The complementary two-year collaboration will see Isuzu utilize its expertise in the development of heavy-duty trucks and Honda’s in the development of fuel cell systems, allowing the Japanese manufacturers to prepare the technology for use in a wider range of vehicles. This is on the backdrop of seemly collaboration by fuel cell technology company PowerCell Sweden AB, with Swedish truck manufacturer Scania, and the truck superstructure company JOAB, where they built an electric refuse truck, where both the propulsion and compactor ran on electricity produced by fuel cells. The project was granted funding by the Swedish Energy Agency.
South Korea, Malaysia and India are also gradually beginning to embrace renewable energy as a complimentary source in their energy mix with major benefits such as long-term cost effectiveness and accessibility being massive draw cards.
The Energy Transition in Africa
Africa is also seeing an increased undertaking of renewable and alternative energy sources, specifically in the solar photovoltaic (PV) sector, where it boasts over 1.4GW of new installations, a significant leap from the 786 MW brought online in 2017.
In 2018, the International Renewable Energy Agency recorded a combined installed PV capacity of 1,067 MW in South Africa, Kenya, Egypt, Namibia and Ghana naming these countries the fastest growing PV markets on the continent. On a particular note, recently in South Africa, beer maker, South African Breweries and its parent company AB InBev Africa decided to have solar facilities at its breweries across South Africa which will partially power each facility. According to press reports, the intention is to ensure that by 2025 100% of its electricity use will come from renewable energy sources as part of its global renewable energy commitment.
Notwithstanding the presence of renewable and alternative energy, particularly fuel cell as an alternative source of energy supply, its adoption has been hampered by the initial intensive capital requirements on start-up and, the prohibitive nature of hydrogen in its huge transportation and storage costs in most parts of the world, though readily available.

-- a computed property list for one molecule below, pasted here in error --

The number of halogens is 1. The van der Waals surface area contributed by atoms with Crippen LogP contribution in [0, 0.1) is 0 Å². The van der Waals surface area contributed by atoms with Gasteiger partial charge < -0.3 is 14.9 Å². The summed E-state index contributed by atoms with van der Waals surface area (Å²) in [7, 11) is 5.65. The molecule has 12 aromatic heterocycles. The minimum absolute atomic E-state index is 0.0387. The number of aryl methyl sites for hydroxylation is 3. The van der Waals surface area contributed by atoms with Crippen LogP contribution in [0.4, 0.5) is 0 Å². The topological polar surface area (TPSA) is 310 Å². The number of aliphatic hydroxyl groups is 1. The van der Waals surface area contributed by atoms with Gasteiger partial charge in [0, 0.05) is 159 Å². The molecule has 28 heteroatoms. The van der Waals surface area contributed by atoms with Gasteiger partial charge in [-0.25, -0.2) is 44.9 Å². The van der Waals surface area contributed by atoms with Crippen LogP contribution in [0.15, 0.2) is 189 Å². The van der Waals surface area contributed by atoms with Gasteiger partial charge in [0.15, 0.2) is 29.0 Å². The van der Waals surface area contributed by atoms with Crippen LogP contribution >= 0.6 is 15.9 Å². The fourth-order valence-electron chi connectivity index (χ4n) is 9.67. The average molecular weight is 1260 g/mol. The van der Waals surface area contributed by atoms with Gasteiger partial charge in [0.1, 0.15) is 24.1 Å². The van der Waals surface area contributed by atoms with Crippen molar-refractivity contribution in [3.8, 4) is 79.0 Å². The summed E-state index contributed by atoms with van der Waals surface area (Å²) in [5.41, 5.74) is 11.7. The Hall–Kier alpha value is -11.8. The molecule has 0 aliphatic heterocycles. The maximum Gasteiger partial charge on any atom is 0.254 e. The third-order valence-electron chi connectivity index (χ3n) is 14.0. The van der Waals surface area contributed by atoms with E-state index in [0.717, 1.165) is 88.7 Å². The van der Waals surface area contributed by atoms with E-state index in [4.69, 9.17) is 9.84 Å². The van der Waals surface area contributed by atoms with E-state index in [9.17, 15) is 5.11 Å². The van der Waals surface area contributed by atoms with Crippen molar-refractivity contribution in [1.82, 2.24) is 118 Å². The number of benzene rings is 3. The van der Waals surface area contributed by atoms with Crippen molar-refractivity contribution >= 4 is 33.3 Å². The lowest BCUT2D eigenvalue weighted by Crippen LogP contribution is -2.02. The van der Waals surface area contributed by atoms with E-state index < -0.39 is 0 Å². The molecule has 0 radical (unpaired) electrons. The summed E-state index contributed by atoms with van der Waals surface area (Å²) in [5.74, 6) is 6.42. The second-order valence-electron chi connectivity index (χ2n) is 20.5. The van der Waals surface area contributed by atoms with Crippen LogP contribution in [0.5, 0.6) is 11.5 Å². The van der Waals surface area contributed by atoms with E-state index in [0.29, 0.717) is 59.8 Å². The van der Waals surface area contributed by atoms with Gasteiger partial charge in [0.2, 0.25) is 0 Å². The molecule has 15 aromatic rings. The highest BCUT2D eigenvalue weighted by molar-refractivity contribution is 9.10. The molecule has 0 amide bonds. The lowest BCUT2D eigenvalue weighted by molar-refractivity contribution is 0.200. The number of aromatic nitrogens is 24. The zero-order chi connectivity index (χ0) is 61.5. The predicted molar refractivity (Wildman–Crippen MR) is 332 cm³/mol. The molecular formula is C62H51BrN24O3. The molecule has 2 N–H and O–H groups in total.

In South Africa the government has identified renewable energy as an important sector in its new industrialization campaign as it aims to spur growth in the local economy. It has put in place programs through the Department of Trade and Industry to facilitate the adoption by potential manufacturers and end-users of the various energy mix, PV or fuel cell system. Some of these include rebates, and tax incentives amongst others. This is to complement the increasing countrywide energy shortages due to capacity challenges state-owned Eskom, the country’s primary electricity supplier, is currently facing.
Naturally, it is difficult to predict what 2020 will hold for the power sector, more specifically the renewable and alternative energy sector, however, notwithstanding the unsettling geo-political posturing in the middle east, and uncertainty of the global impact from the US-China trade impasse, we believe that the move towards adopting renewable and alternative energy is irreversible, and with innovation, the cost of adoption will keep declining. According to industry experts, positive issues like performance, cost reduction, and sustainability will have a big impact on the industry this year, and particularly so in the automotive industry.